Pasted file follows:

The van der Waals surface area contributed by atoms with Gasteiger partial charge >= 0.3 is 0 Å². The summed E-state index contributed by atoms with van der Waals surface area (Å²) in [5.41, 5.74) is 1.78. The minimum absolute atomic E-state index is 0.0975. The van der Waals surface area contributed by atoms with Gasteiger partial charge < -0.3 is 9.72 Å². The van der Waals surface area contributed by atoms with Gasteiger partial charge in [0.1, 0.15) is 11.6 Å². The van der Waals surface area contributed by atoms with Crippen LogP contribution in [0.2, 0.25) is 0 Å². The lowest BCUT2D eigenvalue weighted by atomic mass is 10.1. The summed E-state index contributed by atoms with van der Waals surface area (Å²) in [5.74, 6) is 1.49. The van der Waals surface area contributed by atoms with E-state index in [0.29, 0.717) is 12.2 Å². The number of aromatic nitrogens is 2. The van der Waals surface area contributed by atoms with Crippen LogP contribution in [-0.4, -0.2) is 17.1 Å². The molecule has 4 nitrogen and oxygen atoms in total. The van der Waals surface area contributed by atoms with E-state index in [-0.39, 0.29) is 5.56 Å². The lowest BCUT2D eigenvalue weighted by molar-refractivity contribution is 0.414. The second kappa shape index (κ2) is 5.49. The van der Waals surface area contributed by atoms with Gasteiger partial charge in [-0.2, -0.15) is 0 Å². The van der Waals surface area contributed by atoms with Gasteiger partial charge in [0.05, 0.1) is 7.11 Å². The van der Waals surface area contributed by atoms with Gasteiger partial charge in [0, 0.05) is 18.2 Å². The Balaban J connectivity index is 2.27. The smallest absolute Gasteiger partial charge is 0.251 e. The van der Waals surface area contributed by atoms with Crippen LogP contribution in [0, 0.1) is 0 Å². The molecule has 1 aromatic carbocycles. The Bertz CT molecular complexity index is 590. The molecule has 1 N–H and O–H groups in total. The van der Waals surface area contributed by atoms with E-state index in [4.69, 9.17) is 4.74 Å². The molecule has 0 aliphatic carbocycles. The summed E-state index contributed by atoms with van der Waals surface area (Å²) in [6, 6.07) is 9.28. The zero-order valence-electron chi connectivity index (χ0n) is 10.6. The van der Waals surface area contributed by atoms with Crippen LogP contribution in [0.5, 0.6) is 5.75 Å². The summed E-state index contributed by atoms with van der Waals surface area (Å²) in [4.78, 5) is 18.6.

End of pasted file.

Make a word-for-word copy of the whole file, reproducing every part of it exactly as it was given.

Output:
The van der Waals surface area contributed by atoms with Gasteiger partial charge >= 0.3 is 0 Å². The summed E-state index contributed by atoms with van der Waals surface area (Å²) in [5.41, 5.74) is 1.78. The minimum absolute atomic E-state index is 0.0975. The van der Waals surface area contributed by atoms with Gasteiger partial charge < -0.3 is 9.72 Å². The van der Waals surface area contributed by atoms with Gasteiger partial charge in [0.1, 0.15) is 11.6 Å². The van der Waals surface area contributed by atoms with Crippen LogP contribution in [0.2, 0.25) is 0 Å². The lowest BCUT2D eigenvalue weighted by atomic mass is 10.1. The summed E-state index contributed by atoms with van der Waals surface area (Å²) in [5.74, 6) is 1.49. The van der Waals surface area contributed by atoms with E-state index in [0.29, 0.717) is 12.2 Å². The number of aromatic nitrogens is 2. The van der Waals surface area contributed by atoms with Crippen LogP contribution in [-0.4, -0.2) is 17.1 Å². The molecule has 4 nitrogen and oxygen atoms in total. The van der Waals surface area contributed by atoms with E-state index in [-0.39, 0.29) is 5.56 Å². The lowest BCUT2D eigenvalue weighted by molar-refractivity contribution is 0.414. The second kappa shape index (κ2) is 5.49. The van der Waals surface area contributed by atoms with Gasteiger partial charge in [-0.2, -0.15) is 0 Å². The van der Waals surface area contributed by atoms with Gasteiger partial charge in [0.05, 0.1) is 7.11 Å². The van der Waals surface area contributed by atoms with Gasteiger partial charge in [0, 0.05) is 18.2 Å². The Balaban J connectivity index is 2.27. The smallest absolute Gasteiger partial charge is 0.251 e. The van der Waals surface area contributed by atoms with Crippen LogP contribution in [0, 0.1) is 0 Å². The molecule has 1 aromatic carbocycles. The Bertz CT molecular complexity index is 590. The molecule has 1 N–H and O–H groups in total. The van der Waals surface area contributed by atoms with E-state index in [4.69, 9.17) is 4.74 Å². The molecule has 0 aliphatic carbocycles. The summed E-state index contributed by atoms with van der Waals surface area (Å²) in [6, 6.07) is 9.28. The zero-order valence-electron chi connectivity index (χ0n) is 10.6. The van der Waals surface area contributed by atoms with Crippen LogP contribution in [0.5, 0.6) is 5.75 Å². The summed E-state index contributed by atoms with van der Waals surface area (Å²) in [4.78, 5) is 18.6.